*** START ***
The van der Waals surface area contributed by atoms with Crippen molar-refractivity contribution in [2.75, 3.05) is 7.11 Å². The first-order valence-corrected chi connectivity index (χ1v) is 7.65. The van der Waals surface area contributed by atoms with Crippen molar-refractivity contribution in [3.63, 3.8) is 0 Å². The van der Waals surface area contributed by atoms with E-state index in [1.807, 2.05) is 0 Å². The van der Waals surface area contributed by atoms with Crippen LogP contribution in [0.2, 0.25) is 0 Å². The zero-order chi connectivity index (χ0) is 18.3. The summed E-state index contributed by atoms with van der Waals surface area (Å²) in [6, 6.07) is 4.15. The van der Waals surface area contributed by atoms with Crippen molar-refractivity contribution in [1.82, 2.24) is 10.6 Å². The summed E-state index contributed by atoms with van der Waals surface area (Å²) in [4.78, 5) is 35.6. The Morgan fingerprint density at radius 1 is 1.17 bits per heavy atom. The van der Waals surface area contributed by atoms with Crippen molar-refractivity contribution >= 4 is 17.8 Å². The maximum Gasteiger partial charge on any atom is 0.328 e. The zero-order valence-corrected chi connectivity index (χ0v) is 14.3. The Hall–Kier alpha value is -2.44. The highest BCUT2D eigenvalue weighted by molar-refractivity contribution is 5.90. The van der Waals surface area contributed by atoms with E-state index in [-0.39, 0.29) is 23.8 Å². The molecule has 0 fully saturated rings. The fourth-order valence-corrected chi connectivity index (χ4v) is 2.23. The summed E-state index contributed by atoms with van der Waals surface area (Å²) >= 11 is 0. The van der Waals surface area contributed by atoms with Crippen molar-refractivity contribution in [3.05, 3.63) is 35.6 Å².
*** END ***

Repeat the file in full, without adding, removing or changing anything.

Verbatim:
The van der Waals surface area contributed by atoms with Crippen molar-refractivity contribution in [2.75, 3.05) is 7.11 Å². The first-order valence-corrected chi connectivity index (χ1v) is 7.65. The van der Waals surface area contributed by atoms with Crippen molar-refractivity contribution in [3.63, 3.8) is 0 Å². The van der Waals surface area contributed by atoms with E-state index in [1.807, 2.05) is 0 Å². The van der Waals surface area contributed by atoms with Crippen LogP contribution in [0.2, 0.25) is 0 Å². The zero-order chi connectivity index (χ0) is 18.3. The summed E-state index contributed by atoms with van der Waals surface area (Å²) in [6, 6.07) is 4.15. The van der Waals surface area contributed by atoms with Crippen molar-refractivity contribution in [1.82, 2.24) is 10.6 Å². The summed E-state index contributed by atoms with van der Waals surface area (Å²) in [4.78, 5) is 35.6. The Morgan fingerprint density at radius 1 is 1.17 bits per heavy atom. The van der Waals surface area contributed by atoms with Crippen molar-refractivity contribution >= 4 is 17.8 Å². The maximum Gasteiger partial charge on any atom is 0.328 e. The zero-order valence-corrected chi connectivity index (χ0v) is 14.3. The Hall–Kier alpha value is -2.44. The highest BCUT2D eigenvalue weighted by molar-refractivity contribution is 5.90. The van der Waals surface area contributed by atoms with E-state index in [-0.39, 0.29) is 23.8 Å². The molecule has 0 fully saturated rings. The fourth-order valence-corrected chi connectivity index (χ4v) is 2.23. The summed E-state index contributed by atoms with van der Waals surface area (Å²) >= 11 is 0. The van der Waals surface area contributed by atoms with Crippen molar-refractivity contribution in [3.05, 3.63) is 35.6 Å².